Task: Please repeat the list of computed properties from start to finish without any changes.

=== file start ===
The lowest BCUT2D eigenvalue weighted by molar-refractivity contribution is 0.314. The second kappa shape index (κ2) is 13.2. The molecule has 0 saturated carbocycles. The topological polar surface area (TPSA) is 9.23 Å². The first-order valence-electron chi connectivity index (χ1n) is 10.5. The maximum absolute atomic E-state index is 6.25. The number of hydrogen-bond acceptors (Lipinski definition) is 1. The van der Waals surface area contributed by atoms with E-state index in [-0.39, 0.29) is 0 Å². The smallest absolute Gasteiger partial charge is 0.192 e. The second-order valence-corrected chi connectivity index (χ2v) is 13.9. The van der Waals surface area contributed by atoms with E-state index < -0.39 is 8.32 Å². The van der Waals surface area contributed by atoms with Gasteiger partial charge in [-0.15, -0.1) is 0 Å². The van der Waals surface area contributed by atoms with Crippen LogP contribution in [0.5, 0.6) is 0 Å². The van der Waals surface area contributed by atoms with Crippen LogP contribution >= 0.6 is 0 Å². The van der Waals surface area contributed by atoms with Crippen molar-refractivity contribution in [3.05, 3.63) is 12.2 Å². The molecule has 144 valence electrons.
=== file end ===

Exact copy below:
The lowest BCUT2D eigenvalue weighted by molar-refractivity contribution is 0.314. The second kappa shape index (κ2) is 13.2. The molecule has 0 saturated carbocycles. The topological polar surface area (TPSA) is 9.23 Å². The first-order valence-electron chi connectivity index (χ1n) is 10.5. The maximum absolute atomic E-state index is 6.25. The number of hydrogen-bond acceptors (Lipinski definition) is 1. The van der Waals surface area contributed by atoms with E-state index in [-0.39, 0.29) is 0 Å². The smallest absolute Gasteiger partial charge is 0.192 e. The second-order valence-corrected chi connectivity index (χ2v) is 13.9. The van der Waals surface area contributed by atoms with E-state index < -0.39 is 8.32 Å². The van der Waals surface area contributed by atoms with Gasteiger partial charge in [-0.15, -0.1) is 0 Å². The van der Waals surface area contributed by atoms with Crippen LogP contribution in [0.5, 0.6) is 0 Å². The van der Waals surface area contributed by atoms with Crippen LogP contribution >= 0.6 is 0 Å². The van der Waals surface area contributed by atoms with Crippen molar-refractivity contribution in [3.05, 3.63) is 12.2 Å². The molecule has 144 valence electrons.